The second panel centered on the issue of gender-based violence against women in Kenya, Uganda, Kurdistan, and the United States. “The government has a responsibility to protect its victims,” stated LAWA Alice Kinyua, Legal Officer and Manager of the Mudzini Kwetu Center Advocate of the High Court in Kenya. Ms. Kinyua explored the significance and difficulty of collecting and preserving evidence in sexual violence cases. LAWA Maria Edith Jurua, Coordinator of Law and Advocacy for Women in Uganda, then gave a vivid depiction of the detrimental effects female genital mutilation (FGM) has on girls and communities, challenging the audience to answer, “Where is the justice for these young girls lying down on the floor?” WLPPFP Courtney Cross, Clinical Teaching Fellow in the Domestic Violence Clinic, provided an overview of domestic violence statistics and services in D.C., while student Cynthia Reed (J.D. ’16) discussed her research on FGM in Kurdistan. Moderator Jennifer Long, adjunct professor and Director of AEquitas, contributed to the discussion by using her prosecutorial experience to analyze the criminal justice response to domestic violence, highlighting the importance of thoughtful prosecution and a comprehensive civil response to domestic violence survivors.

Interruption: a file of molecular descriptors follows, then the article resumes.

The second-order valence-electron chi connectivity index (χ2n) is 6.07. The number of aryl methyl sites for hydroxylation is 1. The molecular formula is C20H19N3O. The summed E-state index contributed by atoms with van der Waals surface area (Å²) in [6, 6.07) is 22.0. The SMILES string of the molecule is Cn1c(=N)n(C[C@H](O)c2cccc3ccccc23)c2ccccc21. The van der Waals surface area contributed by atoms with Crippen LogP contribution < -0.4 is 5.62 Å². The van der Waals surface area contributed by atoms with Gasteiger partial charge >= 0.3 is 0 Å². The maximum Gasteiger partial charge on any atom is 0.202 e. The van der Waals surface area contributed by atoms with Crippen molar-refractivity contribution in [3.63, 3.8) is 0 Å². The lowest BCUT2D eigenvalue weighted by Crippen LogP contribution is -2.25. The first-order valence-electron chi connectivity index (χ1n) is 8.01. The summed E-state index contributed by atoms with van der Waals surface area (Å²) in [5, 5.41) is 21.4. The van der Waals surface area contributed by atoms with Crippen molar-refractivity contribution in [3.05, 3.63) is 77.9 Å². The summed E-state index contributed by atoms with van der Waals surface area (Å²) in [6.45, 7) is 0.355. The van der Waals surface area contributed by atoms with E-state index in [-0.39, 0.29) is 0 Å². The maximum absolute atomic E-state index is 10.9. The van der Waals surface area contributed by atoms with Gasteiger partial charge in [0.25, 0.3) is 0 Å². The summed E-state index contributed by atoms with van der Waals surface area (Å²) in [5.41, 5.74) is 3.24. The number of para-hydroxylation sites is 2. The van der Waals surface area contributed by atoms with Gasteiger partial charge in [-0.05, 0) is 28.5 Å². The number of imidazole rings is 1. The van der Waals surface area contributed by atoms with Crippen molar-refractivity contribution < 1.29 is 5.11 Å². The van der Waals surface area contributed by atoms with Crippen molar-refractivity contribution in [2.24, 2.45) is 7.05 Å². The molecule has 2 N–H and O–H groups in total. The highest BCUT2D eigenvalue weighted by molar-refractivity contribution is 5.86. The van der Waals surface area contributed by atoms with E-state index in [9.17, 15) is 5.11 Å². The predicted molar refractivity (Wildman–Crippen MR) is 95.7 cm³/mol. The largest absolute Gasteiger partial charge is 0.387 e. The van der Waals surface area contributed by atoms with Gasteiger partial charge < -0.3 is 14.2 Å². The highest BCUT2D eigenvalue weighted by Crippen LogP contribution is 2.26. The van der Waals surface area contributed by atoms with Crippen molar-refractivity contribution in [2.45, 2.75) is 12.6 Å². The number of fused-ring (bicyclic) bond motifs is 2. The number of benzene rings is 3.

The final panel, moderated by the International Women’s Human Rights Clinic Director and Professor of Law Susan Deller Ross, explored the issue of gender-specific health services for women in Ethiopia, Cameroon, and the United States. To begin, LAWA Angelina Atabong, Judge and Investigating Magistrate in Cameroon, presented her research on improving awareness and access to emergency contraception, emphasizing the need for a reproductive health law, stronger human resources, and awareness on multiple levels, particularly in the media. LAWA Behailu Teklehaimanot Weldeyohannes, Law Professor and Vice-Director of the Legal Aid Center at Jimma University in Ethiopia, then spoke on the need for women-based health care in Ethiopian prisons, explaining how “the prison system is designed to fit men, not women.” To provide a United States perspective, WLPPFP Sara Kluberdanz discussed her work at the Women’s Collective, stating how the organization has found housing and homelessness to be the number one concern among women living with HIV and AIDS in D.C. Aram Schvey of the Center for Reproductive Rights concluded the panel with a presentation on the harms of unsafe abortion worldwide and the effects of U.S. foreign policy, taking the audience through an examination of the Helms Amendment and other U.S. laws.